A Travellerspoint blog

March 2010

Lucy and Phoebe love Vietnam

sunny 36 °C
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Donna was forced to eat her words after laughing at Laura for comparing Lao Airlines to BA...the flight was delightful and Laura was thrilled when they brought us our free meals. Donna not so much when she discovered the pastry was filled with tuna mayonnaise. Once we'd landed, we headed straight to tourist information to book our places on the overnight train from Hanoi to Ho Chi Minh City. We were pleased to get a space on the train, as first class was already sold out. However, when Laura was left on her own when Donna went to get money, the tourist information man did a very good job of scaring Laura about the train, warning her that they were both top bunks and were cheaper than any other bunk because of the horrible conditions - his broken English led us to believe that there would be no mattress, no space and no air conditioning. Since this would be for 29 hours, we were concerned, and decided alcohol would be the key. He then told us we had to go to a hotel to collect the tickets. Obviously Laura was convinced we were about to be sold to a hotel. Once at the hotel, they did their best to try and persuade us to stay, but we grabbed our train tickets and ran.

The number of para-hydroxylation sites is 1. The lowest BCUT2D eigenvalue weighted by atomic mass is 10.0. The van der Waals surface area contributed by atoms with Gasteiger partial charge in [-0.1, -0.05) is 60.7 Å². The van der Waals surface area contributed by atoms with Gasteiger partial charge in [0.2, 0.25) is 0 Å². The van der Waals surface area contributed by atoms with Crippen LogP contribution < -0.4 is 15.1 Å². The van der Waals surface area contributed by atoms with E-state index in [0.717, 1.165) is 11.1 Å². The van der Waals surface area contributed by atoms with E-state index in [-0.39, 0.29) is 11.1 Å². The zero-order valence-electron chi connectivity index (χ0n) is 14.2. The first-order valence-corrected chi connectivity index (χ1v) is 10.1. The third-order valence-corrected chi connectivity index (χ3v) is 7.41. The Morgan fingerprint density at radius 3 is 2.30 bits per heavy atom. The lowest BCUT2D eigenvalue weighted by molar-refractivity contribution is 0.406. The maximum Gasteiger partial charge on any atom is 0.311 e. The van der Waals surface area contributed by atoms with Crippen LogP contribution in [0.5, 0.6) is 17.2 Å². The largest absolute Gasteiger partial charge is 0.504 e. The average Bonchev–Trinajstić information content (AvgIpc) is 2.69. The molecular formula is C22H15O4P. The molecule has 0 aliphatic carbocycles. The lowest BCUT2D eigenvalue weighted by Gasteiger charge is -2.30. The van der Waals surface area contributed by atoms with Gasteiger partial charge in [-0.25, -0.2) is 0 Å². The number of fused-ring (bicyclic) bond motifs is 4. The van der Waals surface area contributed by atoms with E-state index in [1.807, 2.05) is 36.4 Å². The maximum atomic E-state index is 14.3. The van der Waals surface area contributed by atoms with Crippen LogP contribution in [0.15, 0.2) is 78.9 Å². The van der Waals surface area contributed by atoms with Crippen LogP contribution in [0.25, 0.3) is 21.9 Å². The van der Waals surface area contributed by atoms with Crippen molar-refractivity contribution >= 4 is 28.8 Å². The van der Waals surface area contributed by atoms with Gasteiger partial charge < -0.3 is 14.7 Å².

Once at our guesthouse (not hotel), Laura found a restaurant recommended by our guide book. Following the map to where we thought it was we found a dark alleyway which eventually led us to a lovely little restaurant full of Vietnamese people and no Westerners...much to their amusement. We both ordered steak and chips for approximately 1 pound each before realising the idea was to order more than one dish each so we went all out and ordered roast pigeon to share. A whole bird appeared, head included. Laura loved it, whilst Donna wasn't so keen, so Laura seized the opportunity after 'accidentally' flicking pigeon into Donna's eye, to steal the rest of hers. Not content with this she also attempted the head, finally realising it to be full of bone and so admitted defeat. Pig.